❝ I think our world is a better place if we open up our hearts … MeckPAC was so incredibly wonderful and I noted this on Facebook. They asked me, ‘Will our endorsement hurt you or harm you?’ My answer was, ‘Who cares?’ If people can’t see what I’m all about, then I don’t want their votes. ❞
— Mayor Jill Swain
HUNTERSVILLE, N.C. — For 14 years, Jill Swain has committed her professional life to serving the citizens and residents of Huntersville, a town of about 50,000 people just a dozen miles north of Uptown Charlotte.
But, don’t dare call Huntersville a “suburb.” If so, one might get a gentle pushback from Swain.
“I don’t see Huntersville as a suburb,” she smilingly responded when this writer used the word to describe her community. ”I see it as it as its own entity.”
And, that’s a view her peers share. “I don’t think we see ourselves as suburbs at all,” she said. “We are our own job creators, we are self-sustainable. We are connected with the school district, connected in the county. For all intents and purposes, we run our own show.”
But, relationships, too, are important and throughout her service (she was first elected as mayor in 2006 after serving four terms on the Huntersville Town board) Swain has witnessed regional partnerships change and grow.
“I think in the years I’ve been in service I see that our relationship with Charlotte has changed,” she said. “We were an outlier for many years and now we are a regional partner. And, we have to be a regional partner.”
Swain says her residents and those in Charlotte are connected by rail line and local highways. Her residents and corporate executives use Charlotte Douglas International Airport. And, as city borders and population have grown, neighbors in the two cities are living, working and learning closer together today than they ever have in the past.
That increased regional partnership and exchange is an important dynamic for groups like the Mecklenburg LGBT Political Action Committee (MeckPAC), which sought this year to reach out to elected leaders in Mecklenburg County’s towns and expand their advocacy for LGBT equality to all the citizens and residents across the county they represent.
For the first time, MeckPAC sent questionnaires to the mayoral candidates in towns like Huntersville, Mint Hill, Matthews and Davidson.
Swain, who was re-elected in November to her fourth term as mayor, was the only candidate to respond to MeckPAC’s request and the first Mecklenburg county town mayoral candidate to receive a MeckPAC endorsement.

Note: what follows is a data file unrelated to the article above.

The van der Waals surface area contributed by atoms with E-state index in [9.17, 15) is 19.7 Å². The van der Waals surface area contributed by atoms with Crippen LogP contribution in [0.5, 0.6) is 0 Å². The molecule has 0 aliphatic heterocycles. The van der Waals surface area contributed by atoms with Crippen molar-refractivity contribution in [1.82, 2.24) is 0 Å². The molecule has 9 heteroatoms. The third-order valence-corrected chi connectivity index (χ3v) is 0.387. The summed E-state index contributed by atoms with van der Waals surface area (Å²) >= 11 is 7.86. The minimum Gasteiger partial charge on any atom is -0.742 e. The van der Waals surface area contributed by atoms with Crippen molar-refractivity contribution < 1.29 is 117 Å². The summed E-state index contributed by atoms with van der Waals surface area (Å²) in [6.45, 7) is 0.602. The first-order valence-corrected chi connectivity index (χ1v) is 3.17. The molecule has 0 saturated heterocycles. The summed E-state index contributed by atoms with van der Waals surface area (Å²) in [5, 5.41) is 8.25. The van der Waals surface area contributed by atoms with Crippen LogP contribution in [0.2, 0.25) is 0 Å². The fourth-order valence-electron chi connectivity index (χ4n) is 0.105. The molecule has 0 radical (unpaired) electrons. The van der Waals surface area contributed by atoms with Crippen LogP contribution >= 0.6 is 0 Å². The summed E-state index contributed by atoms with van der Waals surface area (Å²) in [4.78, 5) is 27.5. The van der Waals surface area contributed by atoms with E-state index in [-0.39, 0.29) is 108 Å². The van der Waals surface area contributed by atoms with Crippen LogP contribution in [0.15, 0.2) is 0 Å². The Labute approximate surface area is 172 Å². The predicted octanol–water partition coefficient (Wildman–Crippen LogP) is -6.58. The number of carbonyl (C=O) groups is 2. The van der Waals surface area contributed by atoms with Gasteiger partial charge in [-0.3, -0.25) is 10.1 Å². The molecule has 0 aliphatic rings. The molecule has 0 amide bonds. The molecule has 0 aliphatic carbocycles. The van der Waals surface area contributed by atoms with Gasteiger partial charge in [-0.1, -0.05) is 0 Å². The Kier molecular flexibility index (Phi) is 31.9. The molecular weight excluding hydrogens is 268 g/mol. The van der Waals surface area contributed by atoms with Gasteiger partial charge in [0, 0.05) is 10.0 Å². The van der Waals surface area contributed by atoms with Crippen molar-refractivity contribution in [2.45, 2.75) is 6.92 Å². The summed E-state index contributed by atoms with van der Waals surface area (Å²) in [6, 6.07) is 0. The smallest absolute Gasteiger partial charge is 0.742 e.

Swain said she happily returned MeckPAC’s questionnaire.
“Why wouldn’t I,” she asked. “I am finding more and more that there are so many riches out there in just meeting new people and sharing new viewpoints. Why as a mayor would I not meet with an organization that could have valuable input on some of the decisions that we make? To me, it’s sort of a no-brainer.”
Huntersville, Swain said, is just like any community. “You’re always going to have some people who just don’t have open hearts, but I think we do have a very open community. I think every community probably has a ways to go and I would say that’s us, too.”
Huntersville currently does not include sexual orientation or gender identity in its non-discrimination policy for town workers; neither do any of the other Mecklenburg towns. That’s one of the items MeckPAC wants to see changed and an advocacy initiative they’ve already successfully achieved at the Charlotte City Council and Mecklenburg County Commission.
MeckPAC’s mission might perhaps be assisted by Huntersville’s past, affirming policy-making. A dozen years ago, soon after Swain was elected to the town board, she and her colleagues defeated a proposal that would have barred gay and lesbian families from receiving family memberships at the Huntersville Family Fitness and Aquatics center.
“There was a lesbian couple who had a number of kids they’d adopted and for their health and well-being, needed a family membership,” Swain recounted. “We had people on the board who said no.”
Their proposal didn’t pass, but Swain doesn’t describe that as a progress.
“No, I would not say we were welcoming at that point,” she said. “The very fact that we had that debate, to me, was a step back.”
Still, the debate did open up much-needed conversation.
“I think a lot of our community members have been much more embracing because they see, here are couples who are adopting kids that straight parents would adopt,” Swain said.
Swain is looking forward to her fourth term as Huntersville’s mayor. She has a variety of goals, including economic development and a focus on local schools. She also serves as a member of the Metropolitan Transit Commission and said transportation will be a continued priority as the region anticipates the extension of the light rail system and Interstate 77’s managed high occupancy toll lanes.
Through all of it, Swain said she’ll continue to lead with openness and conversation.
“I think our world is a better place if we open up our hearts,” she said. “MeckPAC was so incredibly wonderful and I noted this on Facebook. They asked me, ‘Will our endorsement hurt you or harm you?’ My answer was, ‘Who cares?’ If people can’t see what I’m all about, then I don’t want their votes.”
Swain added, “If we pull all this together, I see that it is really important in my role to get people to open up their minds and understand that this really is the right time in my lifetime and hopefully in others that we teach each other to be understanding. We have an opportunity to expand our knowledge and become better people just for becoming more open.” : :